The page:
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Do you have any bad habits?

This is a silly question. Of course you do. Please list your five worst habits in the comments section of this blog before continuing to read.

All humans have bad habits no matter what age, ethnicity, or other determining factors. Infants pick their noses. Come to think of it, I just saw a guy driving a pick-up truck doing this. He was not a baby. Some people smoke and cuss. Others have gambling habits. Still others have bad habits like blaming those around them for their own mistakes. I could go on.

Of course, what it is that makes a habit bad is a matter or moral judgment. (I already know that many of you reading this seriously question my labeling of smoking and cussing as bad habits. This is how we know we are worship leaders of the twenty-first century). Whatever your scruples, the word habit generally conjures negative thoughts.

Why are habits so rarely thought of as ‘good’? The word ‘habit’ has picked up negativity through years of habitual use. Even the dictionary definition betrays a negative tone calling a habit a “repeated action that is hard to give up”. The implication is that any habit with which we are involved ought to cease to be a habit for us. All habits are best given up.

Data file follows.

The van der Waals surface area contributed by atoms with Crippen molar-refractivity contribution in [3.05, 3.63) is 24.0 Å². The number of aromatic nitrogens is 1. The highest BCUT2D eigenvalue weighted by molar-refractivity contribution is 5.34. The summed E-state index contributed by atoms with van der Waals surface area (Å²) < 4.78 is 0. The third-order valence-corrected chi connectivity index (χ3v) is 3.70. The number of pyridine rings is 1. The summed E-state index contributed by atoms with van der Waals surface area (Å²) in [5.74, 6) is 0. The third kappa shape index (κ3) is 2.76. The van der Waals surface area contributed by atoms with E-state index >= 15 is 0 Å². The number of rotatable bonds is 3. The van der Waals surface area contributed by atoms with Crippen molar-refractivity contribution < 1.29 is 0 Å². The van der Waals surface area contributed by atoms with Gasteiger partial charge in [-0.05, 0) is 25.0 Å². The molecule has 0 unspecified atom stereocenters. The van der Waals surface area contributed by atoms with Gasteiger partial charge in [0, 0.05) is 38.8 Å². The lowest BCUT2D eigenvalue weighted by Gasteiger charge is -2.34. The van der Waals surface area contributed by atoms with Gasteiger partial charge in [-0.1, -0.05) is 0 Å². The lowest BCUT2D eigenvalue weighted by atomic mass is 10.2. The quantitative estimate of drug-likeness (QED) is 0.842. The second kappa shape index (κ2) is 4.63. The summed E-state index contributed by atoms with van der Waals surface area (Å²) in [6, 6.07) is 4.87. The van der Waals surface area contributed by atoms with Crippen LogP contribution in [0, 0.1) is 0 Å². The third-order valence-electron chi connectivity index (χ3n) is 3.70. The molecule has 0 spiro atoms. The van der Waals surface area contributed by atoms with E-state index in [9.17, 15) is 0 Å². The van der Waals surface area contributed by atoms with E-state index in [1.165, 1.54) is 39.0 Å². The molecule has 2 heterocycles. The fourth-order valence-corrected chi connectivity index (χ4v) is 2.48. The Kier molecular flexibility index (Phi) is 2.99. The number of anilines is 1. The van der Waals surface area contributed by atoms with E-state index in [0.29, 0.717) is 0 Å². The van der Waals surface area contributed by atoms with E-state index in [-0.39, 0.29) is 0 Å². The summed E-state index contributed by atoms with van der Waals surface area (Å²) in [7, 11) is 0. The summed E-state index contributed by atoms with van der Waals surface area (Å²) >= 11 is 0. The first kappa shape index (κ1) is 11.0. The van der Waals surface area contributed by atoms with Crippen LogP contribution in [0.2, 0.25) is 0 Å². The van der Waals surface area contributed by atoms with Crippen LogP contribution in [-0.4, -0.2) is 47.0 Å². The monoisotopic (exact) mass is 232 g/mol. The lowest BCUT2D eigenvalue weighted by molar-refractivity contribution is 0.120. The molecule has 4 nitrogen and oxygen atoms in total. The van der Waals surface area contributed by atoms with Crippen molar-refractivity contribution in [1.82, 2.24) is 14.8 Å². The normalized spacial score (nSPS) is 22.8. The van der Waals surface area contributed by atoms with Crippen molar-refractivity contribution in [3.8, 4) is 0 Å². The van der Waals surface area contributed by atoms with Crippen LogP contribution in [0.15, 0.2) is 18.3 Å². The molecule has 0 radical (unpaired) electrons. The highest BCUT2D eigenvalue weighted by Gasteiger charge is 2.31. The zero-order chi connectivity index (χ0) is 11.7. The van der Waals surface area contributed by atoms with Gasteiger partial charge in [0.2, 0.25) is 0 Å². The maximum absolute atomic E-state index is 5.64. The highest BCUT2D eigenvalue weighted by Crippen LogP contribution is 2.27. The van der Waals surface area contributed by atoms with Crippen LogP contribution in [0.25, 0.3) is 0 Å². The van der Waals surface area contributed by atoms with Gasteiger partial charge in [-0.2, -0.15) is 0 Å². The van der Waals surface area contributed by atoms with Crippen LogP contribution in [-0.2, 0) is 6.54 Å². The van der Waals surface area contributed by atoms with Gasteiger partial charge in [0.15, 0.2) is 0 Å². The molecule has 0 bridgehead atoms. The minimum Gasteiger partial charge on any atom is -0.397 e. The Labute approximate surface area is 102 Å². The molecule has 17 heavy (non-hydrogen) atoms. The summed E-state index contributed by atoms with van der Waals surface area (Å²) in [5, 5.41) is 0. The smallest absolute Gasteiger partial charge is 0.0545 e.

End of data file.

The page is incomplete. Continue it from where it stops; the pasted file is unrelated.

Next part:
However, there is one wise Frenchman who viewed habits as having incredibly positive potential. Blaise Pascal in his Pensees said it like this:

“We must resort to habit once the mind has seen where the truth lies, in order to steep and stain ourselves in that belief which constantly eludes us, for it is too much trouble to have the proofs always present before us. We must acquire an easier belief, which is that of habit.”

Read that again. It’ll be worth it.

Here, habits are seen as positive means toward belief and faith in God. For Pascal, habits sustain ‘belief’ much more easily than rational proofs do. In other words, knowing the right stuff does not create faithful people as effectively as actually doing faithful stuff does. There is a strong element of repeated and active participation necessary for ‘steeping and staining’ us in faith, according to the Frenchman.